Bits & Pieces
11 February 2019
Everything is connected to everything else. You can almost hear the sound of one hand clapping behind that expression, but this interconnectedness business is serious business in a retail context.
Retail experts have been talking about the need for joined-up experiences for some time now. The new connectivity was one of the biggest themes at this year’s NRF.
The importance of seamless connection between different customer experiences, different platforms; between the different technologies that facilitate behind the scenes and interface with the consumer. The connections between backroom and front of house and, increasingly, how machines can be married with humans to the benefit of all – these were all big talking points.
Data is the fulcrum about which all these elements balance.
The deluge of data produced by just about everything with an electronic pulse, offers a wealth of information and intelligence just waiting to be exploited. First it has to be harnessed, processed and deployed. That’s no mean feat. Even though the technology required to make use of the torrent of information already exists, it was clear from sitting in the audience listening to speakers across the length and breadth of retail, that few are doing so successfully.
Of course, if it were easy everyone would be doing it. Those that are doing it well see significant returns in terms of efficiency gains, profitability, improved customer satisfaction and happier, more productive staff.
Every bit of data plays its part. From purchase history to preferences, from browsing patterns and dwell time, to population movements, behavioural change and the weather. Data is the raw material that connects every aspect of the business. Customers, staff, suppliers, retailers and tech partners. Harvesting it and joining the dots, the yottabytes of information, to get a unified view is the sweet spot.
Artificial intelligence comes into its own in precisely this sort of processing: dealing with huge amounts of data from multiple sources. Machine processing at machine speed yields a unified view that subsequently results in insights that impact across the business. An AI analysis of the weather and historical soil behaviour data, for example, enables it to predict growing conditions and therefore the yield of crops. That information disseminated through the supply chain, helps everyone to be more efficient from farmers to shelf stackers.
Shoppers offer up vast amounts of information about themselves with every interaction. Applying the unified view approach to this data enables retailers to move from customer-centric to customer-obsessed. That is taking all the little bits of information – the billions of bytes – and applying AI and deep learning. And that should result in a genuinely personalised and contextualised customer experience and proactive marketing the customer welcomes.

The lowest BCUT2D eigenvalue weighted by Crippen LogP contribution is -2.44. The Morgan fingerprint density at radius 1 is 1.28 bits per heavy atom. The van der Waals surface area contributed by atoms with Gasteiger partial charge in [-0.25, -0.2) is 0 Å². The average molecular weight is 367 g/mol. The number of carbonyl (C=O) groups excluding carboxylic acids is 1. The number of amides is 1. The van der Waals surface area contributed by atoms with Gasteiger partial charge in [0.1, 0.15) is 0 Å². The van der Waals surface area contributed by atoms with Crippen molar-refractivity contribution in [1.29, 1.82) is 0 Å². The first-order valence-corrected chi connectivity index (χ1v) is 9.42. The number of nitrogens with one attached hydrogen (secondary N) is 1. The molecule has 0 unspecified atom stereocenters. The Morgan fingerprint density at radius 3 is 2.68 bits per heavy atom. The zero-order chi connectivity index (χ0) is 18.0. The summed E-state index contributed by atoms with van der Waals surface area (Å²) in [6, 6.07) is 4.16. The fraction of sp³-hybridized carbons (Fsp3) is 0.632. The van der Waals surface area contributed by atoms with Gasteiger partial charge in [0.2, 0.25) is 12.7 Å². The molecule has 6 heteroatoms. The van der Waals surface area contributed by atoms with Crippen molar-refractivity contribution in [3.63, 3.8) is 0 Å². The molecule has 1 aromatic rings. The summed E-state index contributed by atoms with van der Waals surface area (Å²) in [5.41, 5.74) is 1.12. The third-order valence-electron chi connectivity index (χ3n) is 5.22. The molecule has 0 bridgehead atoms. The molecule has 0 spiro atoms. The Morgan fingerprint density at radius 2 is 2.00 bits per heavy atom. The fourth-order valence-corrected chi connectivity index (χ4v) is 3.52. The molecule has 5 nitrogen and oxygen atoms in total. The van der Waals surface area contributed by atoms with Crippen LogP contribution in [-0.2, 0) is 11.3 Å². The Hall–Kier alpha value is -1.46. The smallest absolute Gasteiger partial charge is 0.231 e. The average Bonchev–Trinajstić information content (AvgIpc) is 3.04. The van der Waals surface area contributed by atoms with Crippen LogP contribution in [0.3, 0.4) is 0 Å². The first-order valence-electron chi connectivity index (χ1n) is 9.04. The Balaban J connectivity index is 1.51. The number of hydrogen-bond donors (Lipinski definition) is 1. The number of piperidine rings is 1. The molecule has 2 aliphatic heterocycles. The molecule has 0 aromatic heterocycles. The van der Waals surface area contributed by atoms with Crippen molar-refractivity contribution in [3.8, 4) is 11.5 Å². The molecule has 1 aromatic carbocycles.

People want their experience of retail to be seamless and enjoyable regardless of the touchpoint. They welcome retailers taking a unified view of them if it means frictionless experience where they are treated as known – and loved – quantities.
People also refers to staff. Humans are hardwired to please and when technology enables them to provide superb service everyone wins.
Surveillance, historically used for anti-theft, has been shown to be a powerful and effective weapon in real time marketing. Offers can be delivered to the customer’s phone based on the aisle they’re in, their purchase history and their browsing pattern. But importantly, the same tech applied to task management software enables retailers to anticipate peaks and troughs. Like when there will be a rush for the checkout based on footfall, traffic and average dwell times so that staff can be deployed before anyone gets fed up waiting to pay.
Technology facilitates great customer experience before, during and after purchase, but there’s more to be done with yoking mobile phones to the work. China is leading the way with interoperability, partly because the vast majority of online transactions are via mobile, while the UK and US lag behind. As more and more retailers look at mobile-optimised and mobile-lead strategies, more apps will be developed that are consumer-led rather than business-led.
There’s a backroom angle too, of course. RFID has been enjoying something of a renaissance as it helps to simplify click and collect logistics, enabling real-time view of instore inventory and seeking to remove warehousing and transport from the click and collect equation.
Harnessing all that technology has to offer enables retailers to recognise trends and behaviour patterns early, to anticipate behaviour and demand and to respond proactively. That means better, more effective and more profitable supply chain management, inventory control, stock availability and ultimately better customer service. Many of these elements have been taking shape during the last decade, but this year promises to be the time it all comes together.
We will be exploring these issues in Retail Tomorrow on March 7thand 8th. Can’t wait to hear what you think about joining the dots in 2019.